Although the special safeguard tariff will not be a catastrophe for China's tire industry, it will nevertheless significantly impact it, said analysts. Overcapacity will be inevitable and the competition situation for China's domestic tire enterprises will accordingly change.
In 2008, tires exported from China to the U.S. accounted for one third of China's total tire output. Once tire exports to the U.S. market were restricted, the enormous production capacity will quickly exceed domestic demand leading to overcapacity in the entire tire industry.
China exported around 2.2 billion U.S. dollars of tires to the U.S. in 2008. If the volume of tires exported to the U.S. is halved, this will lead to 12 percent domestic overcapacity and the value of China's exports falling by one billion U.S. dollars.
Yu Yongding, director of the Institute of World Economies Politics under the Chinese Academy of Social Sciences, said that in the first half of 2009, China's export volume of tires has already dropped markedly. In this situation, the launch of a special safeguard tariff will cause difficulties of varying extents to industries in the upper reaches of the industrial chain of the tire industry, such as the rubber, carbon soot and coking industries.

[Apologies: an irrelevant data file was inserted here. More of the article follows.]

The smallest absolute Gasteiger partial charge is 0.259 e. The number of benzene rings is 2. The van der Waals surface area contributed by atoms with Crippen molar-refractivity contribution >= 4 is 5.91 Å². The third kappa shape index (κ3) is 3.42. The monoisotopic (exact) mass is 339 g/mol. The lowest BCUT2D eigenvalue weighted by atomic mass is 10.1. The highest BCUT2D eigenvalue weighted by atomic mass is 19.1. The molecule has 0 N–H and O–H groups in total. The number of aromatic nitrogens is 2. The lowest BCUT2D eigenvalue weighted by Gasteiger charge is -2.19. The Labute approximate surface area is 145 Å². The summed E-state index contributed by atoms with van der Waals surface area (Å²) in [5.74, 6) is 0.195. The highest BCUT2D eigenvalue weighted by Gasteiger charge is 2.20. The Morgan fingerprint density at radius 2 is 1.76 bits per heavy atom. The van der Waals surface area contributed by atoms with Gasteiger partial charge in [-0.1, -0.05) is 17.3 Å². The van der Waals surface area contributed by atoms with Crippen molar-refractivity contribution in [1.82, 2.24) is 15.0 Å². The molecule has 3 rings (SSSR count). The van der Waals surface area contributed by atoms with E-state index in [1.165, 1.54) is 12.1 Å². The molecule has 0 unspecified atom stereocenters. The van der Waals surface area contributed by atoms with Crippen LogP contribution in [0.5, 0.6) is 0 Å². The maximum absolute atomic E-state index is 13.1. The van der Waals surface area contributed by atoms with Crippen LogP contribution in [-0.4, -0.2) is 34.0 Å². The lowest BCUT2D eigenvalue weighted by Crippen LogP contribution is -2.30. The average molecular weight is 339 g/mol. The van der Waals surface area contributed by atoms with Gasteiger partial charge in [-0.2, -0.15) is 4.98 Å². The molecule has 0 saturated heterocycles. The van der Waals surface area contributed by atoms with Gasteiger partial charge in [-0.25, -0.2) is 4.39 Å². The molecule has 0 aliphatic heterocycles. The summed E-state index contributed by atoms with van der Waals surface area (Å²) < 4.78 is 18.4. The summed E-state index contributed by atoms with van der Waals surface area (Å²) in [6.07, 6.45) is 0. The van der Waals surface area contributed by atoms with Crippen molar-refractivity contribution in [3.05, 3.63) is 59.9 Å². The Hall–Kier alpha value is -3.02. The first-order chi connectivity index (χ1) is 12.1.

"The special protectionist tariff will cause China's export volume of tires to drop by about 12 percent, constricting the growth rate of the rubber industry by 5 to 6 percentage points," said Fan Rende, chairman of the China Rubber Industry Association.
Chen Aihua, research follow from Guosen Securities Company, believes that other domestic enterprises will face the risk of intensified competition and a drop in profitability due to goods originally produced for exports being sold in China and the shift of export markets.
He noted, "It is impossible to abruptly suspend production lines that have already been put into operation and the overcapacity will cause a chain reaction."
By People's Daily Online